Cliff Lee

As it turns out, Cliff Lee’s tour and demolition of the National League will be put on hold, at least through the 2010 season. If the blockbuster involving Roy Halladay, the Phillies, and the Mariners occurs, Lee is rumored to be on the move for the second time in six months, this time to the Pacific Northwest.

Seattle has no shortage of mid– and back-end starters currently piled behind Felix Hernandez in their rotation. Brandon Morrow has some potential, as do Ryan Rowland-Smith and Ian Snell, but pitchers like Doug Fister and Jason Vargas are what you think they are. Unlike the failed Erik Bedard experiment, which was doomed thanks to injuries, Lee has thrown more than 200 innings in four of his last five seasons. His xFIP over the last two seasons have been 3.57 and 3.69, his groundball rate has sat above 40% while his fly balls are below 40%, and oh yeah, he’s left-handed.

Lee throws a variety of pitches. A four and two-seamer, neither of which gets much in the way of whiffs but both are thrown nearly 70% of the time for strikes. A change-up that misses bats and hits the zone, a slider which does the same, and a lesser used curve that – you guessed it – follows a similar pattern. Lee throws strikes and walks few. His modest strikeout rates are boosted by such efficiency and a move back to the American League means he probably won’t post a 3.2 xFIP moving forward, but his ERA should shine in front of the Seattle defense and in Safeco.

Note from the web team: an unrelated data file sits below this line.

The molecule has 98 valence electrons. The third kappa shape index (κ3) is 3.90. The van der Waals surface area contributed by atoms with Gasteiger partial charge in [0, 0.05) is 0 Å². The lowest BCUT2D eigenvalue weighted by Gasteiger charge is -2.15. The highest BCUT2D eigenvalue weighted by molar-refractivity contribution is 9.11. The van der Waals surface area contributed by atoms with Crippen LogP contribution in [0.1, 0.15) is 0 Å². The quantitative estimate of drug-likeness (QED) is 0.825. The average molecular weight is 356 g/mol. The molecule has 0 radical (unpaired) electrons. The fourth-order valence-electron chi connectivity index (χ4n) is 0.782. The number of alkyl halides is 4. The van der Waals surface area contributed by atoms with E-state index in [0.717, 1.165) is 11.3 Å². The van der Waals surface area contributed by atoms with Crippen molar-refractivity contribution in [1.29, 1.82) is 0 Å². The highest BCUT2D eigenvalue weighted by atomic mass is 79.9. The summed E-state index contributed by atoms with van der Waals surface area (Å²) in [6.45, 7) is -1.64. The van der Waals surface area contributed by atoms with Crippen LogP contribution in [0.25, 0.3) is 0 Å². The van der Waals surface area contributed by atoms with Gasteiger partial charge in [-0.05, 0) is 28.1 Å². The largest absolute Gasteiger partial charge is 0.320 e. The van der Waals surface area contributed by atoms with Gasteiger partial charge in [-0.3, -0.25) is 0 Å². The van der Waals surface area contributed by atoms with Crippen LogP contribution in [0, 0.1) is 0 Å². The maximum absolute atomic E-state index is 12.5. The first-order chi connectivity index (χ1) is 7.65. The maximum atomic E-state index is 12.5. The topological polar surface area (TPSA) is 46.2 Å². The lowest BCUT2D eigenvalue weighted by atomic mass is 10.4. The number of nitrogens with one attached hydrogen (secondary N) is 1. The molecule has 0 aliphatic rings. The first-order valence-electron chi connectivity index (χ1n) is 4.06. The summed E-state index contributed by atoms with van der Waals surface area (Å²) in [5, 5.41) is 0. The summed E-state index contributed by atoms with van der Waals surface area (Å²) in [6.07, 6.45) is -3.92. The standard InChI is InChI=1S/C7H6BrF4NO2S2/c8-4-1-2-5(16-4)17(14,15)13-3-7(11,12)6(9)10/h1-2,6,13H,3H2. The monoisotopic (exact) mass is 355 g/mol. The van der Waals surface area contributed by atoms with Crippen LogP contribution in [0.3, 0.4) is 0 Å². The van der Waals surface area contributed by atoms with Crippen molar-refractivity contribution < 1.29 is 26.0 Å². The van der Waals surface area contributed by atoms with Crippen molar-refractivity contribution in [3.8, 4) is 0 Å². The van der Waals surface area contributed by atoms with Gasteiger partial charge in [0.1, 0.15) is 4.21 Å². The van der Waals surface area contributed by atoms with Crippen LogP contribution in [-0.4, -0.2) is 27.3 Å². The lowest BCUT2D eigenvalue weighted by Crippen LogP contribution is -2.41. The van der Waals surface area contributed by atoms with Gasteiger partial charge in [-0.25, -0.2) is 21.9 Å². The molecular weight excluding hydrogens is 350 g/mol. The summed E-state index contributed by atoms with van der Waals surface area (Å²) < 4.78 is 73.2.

We aren’t sure exactly what Seattle will give up yet. Hopefully we find out soon enough. What we do know is that Lee has posted back-to-back seasons with more than 6 WAR and seems destined to repeat once more barring injury. The Fans currently have Lee at 6.1 WAR, and you can contribute your vote (if you haven’t already) by clicking here.




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24 Responses to “Cliff Lee”

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  1. BATTLETANK says:

    i’m still not confident that its lee going to seattle.

    every single rumor has someone new in it.

    the only concrete things we know is that there’s a trade between seattle/phi/tor. and that Joe Blanton, J.A. Happ, and Domonic Brown took physicals.

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  2. schmenkman says:

    “demolition of the National League”
    - 7 Quality Starts out of 12
    - 7-4 with a 3.39 ERA
    Very good, but not quite demolition. I will add that his FIP (2.83) was 11th among pitchers with 50+ IP.

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    • Brian says:

      That “11th among pitchers with 50+IP” is a bit disingenuous, as it counts relievers. Limit it to only starters and he’s 4th.

      Still, I agree with the premise, that “demolition of the National League” might be a bit of a stretch.

      Also, as a Mariners fan, this is amazing and I can’t wait for next season.

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    • Steve says:

      really, a 2.83 FIP isn’t “demolition”?

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      • Steve says:

        let me just add that maybe you’re right, b/c we are going to have to move the definition of “demolition” to accomodate what Halladay is going to do next year.

        THAT is going to be demolition.

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  3. Rob in CT says: